Chuck Haralson and Ken Smith were inducted into the Arkansas Tourism Hall of Fame during the 43rd annual Governor’s Conference on Tourism
Shakespeare "is to be seen and not read," says Michael Stewart Allen, who plays Macbeth in the Arkansas Repertory's upcoming performance of the Scottish Play, and so we can cast away any trepidation left over from struggles with the Bard's 16th century verse during high school English.
Even the actors in "Macbeth," which opens Friday, Sept. 11, weren't quite sure what their lines meant when they gathered for their readings of the play, Allen said. But the play's the thing, to quote another Shakespeare play: Once the actors started to speak the lines, act the lines — put the play "on its feet" as they say — the genius of the English-speaking world's greatest writer emerges.
At any rate, "Macbeth," the bloodiest of Shakespeare's plays, about a man whose ambition to be king turns him into a murderer and then a madman, has so many familiar lines that one need not worry about grasping the words. The opening — the three witches — must be the most familiar theatrical scene there is. So screw your courage to the sticking post and dig in, because something wicked this way comes.
"I'm always excited when we can do Shakespeare," producing artistic director Robert Hupp said. Hupp, who's referred to the play as the "original 'House of Cards' " in publicity, noted the great response that has met The Rep's previous Shakespearean productions, which come roughly every two or three years — "Henry V" in 2012, especially; "Hamlet" in 2010; "Much Ado About Nothing" in 2005; "Romeo and Juliet" in 2004, and "The Tempest" in 2002.
This is Hupp's first time to direct "Macbeth." No matter; "Shakespeare gives you everything you need to know in the words," he said. Rather than bringing it into contemporary times (an Australian production staged it as a gang war), he's leaving it smack dab in the grim 11th century, with period costumes and wigs and so forth, and lets the language lead.
Though Macbeth's "rise and fall is universal," Hupp said, he thought it was important that it keep its evocative historical distance. Set designer Mike Nichols has created a minimal stage inspired by the standing stones of Scotland, to create the feel of both castle and battlefield. A computer program being created by Aristotle will add a "surprise" element, Hupp said. Mark Binns has composed an original score for the season opener, using electronic keyboards, a violin, a viola, percussion and a French horn to mark the movement of time and providing each character with his own theme.
Geoffrey Kent is the fight director, choreographing the swordfights. Allen and Seth Rabinowitz (Macduff) "have fought on stage before," Rabinowitz said, but with more directed choreography. Kent, instead, has asked them, "What do you want to do with your sword?" so that they may play out their characters in how they choose to fight. "Their job," Hupp said, "is to give the impression of danger, eight times a week," without actually harming one another. (The swords are wooden, but heavy).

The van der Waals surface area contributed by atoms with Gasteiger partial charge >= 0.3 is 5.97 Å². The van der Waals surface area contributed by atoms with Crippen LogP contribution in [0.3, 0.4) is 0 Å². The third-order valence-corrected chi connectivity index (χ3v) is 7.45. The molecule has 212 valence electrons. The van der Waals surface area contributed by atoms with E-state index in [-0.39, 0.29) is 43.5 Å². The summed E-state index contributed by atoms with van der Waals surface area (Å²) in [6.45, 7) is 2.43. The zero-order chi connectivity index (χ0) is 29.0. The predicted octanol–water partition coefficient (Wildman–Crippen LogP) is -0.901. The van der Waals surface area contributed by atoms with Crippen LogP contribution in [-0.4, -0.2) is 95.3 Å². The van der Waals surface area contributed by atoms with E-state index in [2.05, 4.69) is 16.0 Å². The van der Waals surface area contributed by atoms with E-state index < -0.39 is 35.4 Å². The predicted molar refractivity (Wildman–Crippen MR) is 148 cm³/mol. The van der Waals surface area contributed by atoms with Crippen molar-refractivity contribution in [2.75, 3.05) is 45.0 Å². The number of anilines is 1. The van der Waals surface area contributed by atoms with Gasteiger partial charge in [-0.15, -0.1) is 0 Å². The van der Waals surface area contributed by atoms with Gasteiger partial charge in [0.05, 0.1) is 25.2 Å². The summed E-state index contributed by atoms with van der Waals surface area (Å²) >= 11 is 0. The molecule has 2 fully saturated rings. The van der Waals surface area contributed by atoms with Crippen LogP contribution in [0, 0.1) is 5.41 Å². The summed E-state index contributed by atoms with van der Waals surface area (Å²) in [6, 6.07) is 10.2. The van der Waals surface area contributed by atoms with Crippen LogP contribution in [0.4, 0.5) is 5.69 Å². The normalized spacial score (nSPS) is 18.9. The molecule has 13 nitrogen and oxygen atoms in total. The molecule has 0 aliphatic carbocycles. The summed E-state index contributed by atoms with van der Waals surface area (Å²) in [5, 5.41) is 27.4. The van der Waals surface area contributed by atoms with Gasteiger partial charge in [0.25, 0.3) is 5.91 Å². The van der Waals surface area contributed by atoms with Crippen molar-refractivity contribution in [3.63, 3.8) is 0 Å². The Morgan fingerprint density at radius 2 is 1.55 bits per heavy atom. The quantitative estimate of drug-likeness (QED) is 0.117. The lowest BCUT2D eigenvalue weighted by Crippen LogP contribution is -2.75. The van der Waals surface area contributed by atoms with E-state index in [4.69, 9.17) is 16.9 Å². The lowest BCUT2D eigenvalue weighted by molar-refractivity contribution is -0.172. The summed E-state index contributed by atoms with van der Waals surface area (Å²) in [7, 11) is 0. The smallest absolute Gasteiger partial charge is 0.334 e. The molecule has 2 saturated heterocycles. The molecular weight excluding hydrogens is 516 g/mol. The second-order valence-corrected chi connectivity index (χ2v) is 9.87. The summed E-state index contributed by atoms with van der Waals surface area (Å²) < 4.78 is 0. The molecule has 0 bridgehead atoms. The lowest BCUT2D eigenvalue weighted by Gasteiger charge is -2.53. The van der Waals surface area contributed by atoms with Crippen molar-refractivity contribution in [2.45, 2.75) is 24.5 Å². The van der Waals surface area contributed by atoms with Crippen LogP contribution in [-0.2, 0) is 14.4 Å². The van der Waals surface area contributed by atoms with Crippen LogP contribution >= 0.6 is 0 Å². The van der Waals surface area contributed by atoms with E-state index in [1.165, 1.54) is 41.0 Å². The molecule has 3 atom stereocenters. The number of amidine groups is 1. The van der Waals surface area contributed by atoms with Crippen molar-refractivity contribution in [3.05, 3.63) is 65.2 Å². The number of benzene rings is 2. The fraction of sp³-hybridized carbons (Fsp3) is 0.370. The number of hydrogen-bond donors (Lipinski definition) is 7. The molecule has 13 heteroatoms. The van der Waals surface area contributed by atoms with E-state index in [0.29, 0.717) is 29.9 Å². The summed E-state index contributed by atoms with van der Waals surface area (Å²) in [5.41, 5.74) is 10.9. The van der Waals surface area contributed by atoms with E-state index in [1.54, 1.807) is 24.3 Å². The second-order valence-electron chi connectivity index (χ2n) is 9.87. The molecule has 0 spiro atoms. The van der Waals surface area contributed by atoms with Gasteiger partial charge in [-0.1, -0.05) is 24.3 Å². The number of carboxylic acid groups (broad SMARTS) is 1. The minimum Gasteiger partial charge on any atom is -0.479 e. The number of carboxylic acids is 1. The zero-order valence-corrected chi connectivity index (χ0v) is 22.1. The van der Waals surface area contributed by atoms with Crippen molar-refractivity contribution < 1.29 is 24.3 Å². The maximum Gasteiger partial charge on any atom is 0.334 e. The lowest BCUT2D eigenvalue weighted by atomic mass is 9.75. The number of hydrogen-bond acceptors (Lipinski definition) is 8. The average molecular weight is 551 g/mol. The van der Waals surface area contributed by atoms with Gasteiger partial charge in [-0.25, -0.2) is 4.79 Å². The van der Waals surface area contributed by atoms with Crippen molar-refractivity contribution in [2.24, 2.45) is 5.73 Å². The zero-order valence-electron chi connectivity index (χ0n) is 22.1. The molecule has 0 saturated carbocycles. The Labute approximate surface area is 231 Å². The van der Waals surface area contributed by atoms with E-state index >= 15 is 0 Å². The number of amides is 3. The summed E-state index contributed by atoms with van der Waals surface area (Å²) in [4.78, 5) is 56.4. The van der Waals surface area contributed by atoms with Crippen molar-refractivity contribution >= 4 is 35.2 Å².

In fact, Hupp said, historically it is accidents with the swords that created the mythology around "Macbeth" that it is cursed and that it brings such misfortunate that it is bad luck even to say its name aloud. (Sir Lawrence Olivier's sword broke during one fight, sending a shard into the audience and giving a playgoer a heart attack. Another actor was stabbed with a sword during a performance and eventually died of his wounds. And so forth.) Some say it is the dim lighting often used to produce the drear ambiance that has helped rack up the injuries.
Whatever, the actors at The Rep don't seem to be afraid of disaster. That might be because they will wear blessed shoes. When they arrived, one of the first things they did was have their feet traced for moccasins to be made by FaeMoon Wolf Designs of Colorado. FaeMoon's Katy and Crowwolf, a Lakota Sioux, blessed the completed moccasins with smoke before sending them here.
Allen has appeared in Rep productions "Wait Until Dark," "Of Mice and Men," "Romeo and Juliet" and "The Grapes of Wrath." Rabinowitz is making his debut at The Rep, as is Jacqueline Correa, as Lady Macbeth. Mitch Tebo, who plays the doomed Duncan but gets to return in later acts in other roles, performed in "Henry V" at The Rep.
The tragedy runs through Sept. 27 with public performances at 7 p.m. Wednesdays and Thursdays, 8 p.m. Fridays and Saturdays and 2 p.m. and 7 p.m. on Sundays. Opening night is sold out. Pay your age night, which provides four tickets for persons 40 and under, is Sept. 13. Hupp and the cast will talk about the play at noon Sept. 10 in Sturgis Hall at the Clinton School of Public Service. The Arkansas Times and Golden Eagle are sponsoring a preshow brew tasting of Goose Island at 6 p.m. Sept. 24. The Smittle Band performs at The Rep bar Foster's before the Sept. 25 performance, and there will be an after-party with the cast at Foster's on Sept. 26.